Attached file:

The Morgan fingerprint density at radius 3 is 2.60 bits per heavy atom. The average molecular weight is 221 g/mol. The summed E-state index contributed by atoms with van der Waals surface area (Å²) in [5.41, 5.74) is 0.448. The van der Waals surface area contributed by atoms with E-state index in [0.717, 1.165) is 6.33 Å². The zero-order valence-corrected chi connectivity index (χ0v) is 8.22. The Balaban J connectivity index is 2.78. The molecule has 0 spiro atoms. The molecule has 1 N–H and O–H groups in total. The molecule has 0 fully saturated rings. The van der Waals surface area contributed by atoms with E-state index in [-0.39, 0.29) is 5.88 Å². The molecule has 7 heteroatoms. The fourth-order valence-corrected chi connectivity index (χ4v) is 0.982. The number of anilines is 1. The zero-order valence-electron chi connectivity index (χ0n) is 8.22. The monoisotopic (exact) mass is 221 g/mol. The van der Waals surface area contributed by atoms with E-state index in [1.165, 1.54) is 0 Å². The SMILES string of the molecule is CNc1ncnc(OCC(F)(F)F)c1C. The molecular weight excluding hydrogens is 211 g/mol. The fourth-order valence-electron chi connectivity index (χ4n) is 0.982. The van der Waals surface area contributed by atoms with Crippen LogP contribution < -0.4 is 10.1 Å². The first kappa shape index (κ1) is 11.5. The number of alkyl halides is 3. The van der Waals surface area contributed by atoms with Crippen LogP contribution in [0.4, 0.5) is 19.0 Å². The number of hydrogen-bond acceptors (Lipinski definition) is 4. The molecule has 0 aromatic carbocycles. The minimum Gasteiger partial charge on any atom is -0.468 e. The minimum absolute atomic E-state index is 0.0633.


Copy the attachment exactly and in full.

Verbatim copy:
The Morgan fingerprint density at radius 3 is 2.60 bits per heavy atom. The average molecular weight is 221 g/mol. The summed E-state index contributed by atoms with van der Waals surface area (Å²) in [5.41, 5.74) is 0.448. The van der Waals surface area contributed by atoms with E-state index in [0.717, 1.165) is 6.33 Å². The zero-order valence-corrected chi connectivity index (χ0v) is 8.22. The Balaban J connectivity index is 2.78. The molecule has 0 spiro atoms. The molecule has 1 N–H and O–H groups in total. The molecule has 0 fully saturated rings. The van der Waals surface area contributed by atoms with E-state index in [-0.39, 0.29) is 5.88 Å². The molecule has 7 heteroatoms. The fourth-order valence-corrected chi connectivity index (χ4v) is 0.982. The number of anilines is 1. The zero-order valence-electron chi connectivity index (χ0n) is 8.22. The monoisotopic (exact) mass is 221 g/mol. The van der Waals surface area contributed by atoms with E-state index in [1.165, 1.54) is 0 Å². The SMILES string of the molecule is CNc1ncnc(OCC(F)(F)F)c1C. The molecular weight excluding hydrogens is 211 g/mol. The fourth-order valence-electron chi connectivity index (χ4n) is 0.982. The van der Waals surface area contributed by atoms with Crippen LogP contribution < -0.4 is 10.1 Å². The first kappa shape index (κ1) is 11.5. The number of alkyl halides is 3. The van der Waals surface area contributed by atoms with Crippen LogP contribution in [0.4, 0.5) is 19.0 Å². The number of hydrogen-bond acceptors (Lipinski definition) is 4. The molecule has 0 aromatic carbocycles. The minimum Gasteiger partial charge on any atom is -0.468 e. The minimum absolute atomic E-state index is 0.0633.